The Department of Indigenous Services Canada has removed their Recipient Appointed Advisor from the Beardy’s and Okemasis Cree Nation.
The advisor was appointed in August of 2014. According to a letter published on the Cree nation's website, the move came about when Indigenous Services Canada assessed the nation as a high financial risk, and expressed concern over their ability to deliver programs. The most recent general assessment rated the community as a much lower financial risk. According to the letter, the adviser was removed because the Cree Nation has made “much-needed improvements, both financially and with capacity development."
“The council of the Beardy’s and Okemasis Cree Nation welcomes the decision to remove our Nation from default management status,” Chief Roy Petit said.
He added congratulations to band members, and thanked staff for the work they contributed to adhere to the community’s Financial Management Act, which was introduced last year.
“This adherence to our own laws continues to move us forward in a good way, and is something our community can be proud of,” Petit said.
Petit told paNOW co-management is sometimes seen a negative label among bands. He said no particular individual was at fault for Beardy's falling under co-management; rather, he said it was due to the funding model Indigenous communities operate under.
“We have to catch up sometimes, and sometimes there’s emergencies that we have to follow up on; it’s kind of hard to manage what we have,” Petit said, noting the Cree Nation is responsible for education and social development program costs, something most municipalities in Canada don’t have to worry about.
“We’re way, way ahead of the game, I think, in a lot of ways. We don’t receive a lot of money; it sounds like we receive a lot of money, but we’re actually running a little country here,” Petit said.
The band's debt sat at almost $9 million five years ago, Petit said, and today is only about $1.2 million. The chief said much of the remaining debt is tied up in mortgages, which he classifies as “good debt.”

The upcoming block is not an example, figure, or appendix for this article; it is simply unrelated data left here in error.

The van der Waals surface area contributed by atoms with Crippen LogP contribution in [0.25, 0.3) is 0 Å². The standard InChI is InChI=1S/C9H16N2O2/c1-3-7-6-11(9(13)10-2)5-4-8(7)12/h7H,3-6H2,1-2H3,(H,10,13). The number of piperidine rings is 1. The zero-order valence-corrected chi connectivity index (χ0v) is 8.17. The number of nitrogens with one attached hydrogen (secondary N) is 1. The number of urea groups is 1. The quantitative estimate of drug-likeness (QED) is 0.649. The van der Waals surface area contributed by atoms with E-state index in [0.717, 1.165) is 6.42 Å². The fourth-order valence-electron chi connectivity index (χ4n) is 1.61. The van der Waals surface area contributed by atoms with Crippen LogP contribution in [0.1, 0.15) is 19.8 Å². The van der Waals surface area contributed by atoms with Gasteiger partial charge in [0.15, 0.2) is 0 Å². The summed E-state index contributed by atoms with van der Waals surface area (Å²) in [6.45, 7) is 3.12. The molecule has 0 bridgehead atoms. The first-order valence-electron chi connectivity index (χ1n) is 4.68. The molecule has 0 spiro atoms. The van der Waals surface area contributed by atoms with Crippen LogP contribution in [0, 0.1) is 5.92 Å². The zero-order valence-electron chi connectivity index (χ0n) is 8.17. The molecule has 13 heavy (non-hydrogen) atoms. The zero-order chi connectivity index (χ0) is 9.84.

The Beardy’s and Okemasis Cree Nation gets a yearly budget, the chief said, which is distributed to the community on a month-to-month basis. Petit said having the co-management title taken away, and having a good general assessment score, could open the doors to having funds distributed quarterly, or even yearly. Moving forward, he said the band is working to ensure their staff and administration are aware of the Financial Management Act and the guidelines it lays out for them. The band is also in the process of developing forms to aide staff in filling out expense paperwork, he said, in order to ensure all of the proper paperwork is in place.
Editor's note: This story was updated on March 11 to clarify the Band's move was from co-management not third-party.
On Twitter: @BryanEneas
‘That was stupid': Habscheid frustrated with Blades' play in P.A. loss
When Prince Albert Raiders head coach Marc Habscheid gets frustrated, he can usually hide it pretty...
READ MORE +
Pankiw terminated as Chamber CEO
Prince Albert and District Chamber of Commerce has announced CEO Kelvin Pankiw, who took over the...
READ MORE +
Nominations open for 2018 Arts Hall of Fame
The Prince Albert Arts Board is once again looking to recognize talented artists and contributors...
READ MORE +
Join the Discussion
paNOW is happy to provide a forum for commenting and discussion. Please respect and abide by the house rules: Keep it clean, keep it civil, keep it truthful, stay on topic, be responsible, share your knowledge, and please suggest removal of comments that violate these standards. See full commenting rules.